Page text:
In a lengthy discussion of how some NBA teams have lost money last season, Brian Windhorst of ESPN revealed that nine franchises have spent more than they profited over the entire 2016-17 campaign before gathering their revenue-shares.

It may puzzle ordinary fans to know that there are that many teams that were unable to generate profit despite a summer filled with lucrative mega-contract offers to players. That seems counterintuitive on paper.

But it is what it is and most of those teams that lost money were small-market franchises that rely on revenue shares to get them out of the red. Determining how much teams get is a tricky process, which takes into consideration how good a potential recipient of revenue shares had performed.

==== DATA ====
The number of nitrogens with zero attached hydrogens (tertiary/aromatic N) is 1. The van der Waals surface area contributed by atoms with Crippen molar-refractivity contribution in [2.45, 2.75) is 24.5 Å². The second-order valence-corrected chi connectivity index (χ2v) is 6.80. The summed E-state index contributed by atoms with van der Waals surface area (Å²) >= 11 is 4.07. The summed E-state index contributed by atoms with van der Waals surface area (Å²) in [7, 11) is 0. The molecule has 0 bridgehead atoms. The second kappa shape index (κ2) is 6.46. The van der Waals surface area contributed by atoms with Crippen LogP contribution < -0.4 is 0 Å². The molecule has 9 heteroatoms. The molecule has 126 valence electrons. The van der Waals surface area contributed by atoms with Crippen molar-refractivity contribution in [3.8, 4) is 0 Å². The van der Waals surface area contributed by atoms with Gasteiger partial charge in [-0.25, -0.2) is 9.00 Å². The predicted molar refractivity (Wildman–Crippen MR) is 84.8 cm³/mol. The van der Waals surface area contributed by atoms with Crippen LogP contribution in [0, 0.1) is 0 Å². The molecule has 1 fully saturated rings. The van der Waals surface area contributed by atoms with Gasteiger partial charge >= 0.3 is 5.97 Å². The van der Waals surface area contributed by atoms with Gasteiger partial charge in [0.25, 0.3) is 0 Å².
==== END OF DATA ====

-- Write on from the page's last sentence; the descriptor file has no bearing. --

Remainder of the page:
Enter LeBron James, whom Windhorst used as an example of how complex the process could be when a team such as the Cleveland Cavaliers go from being the league’s whipping boys into an instant title contender in just one offseason.

For instance, the NBA documents showed the remarkable LeBron James effect. In their last season without James, 2013-14, the Cavs received $10.8 million in revenue sharing. Over the past three seasons, the Cavs have paid a total of $29 million into the system. The Cavs made $21.7 million in net income before revenue sharing last season but moved into the red after paying $24.8 million in luxury taxes and $15.2 million in a revenue-sharing check they wrote.

If a team overperforms expectations based on market size and past data, it effectively forfeits some of its revenue-sharing bounty.

LeBron James’ impact on every team he’s played for in his career has been undeniably been big, and that’s strictly speaking only of the performance of a team on the basketball court. But this report from Windhorst also brings into the light just how transcendent of a star James is outside of the hardwood. An average player can’t be an impetus for a million-dollar shift on a team’s finances, but James is way above being average, as highlighted by this report. Only kings can move mountains of money like that.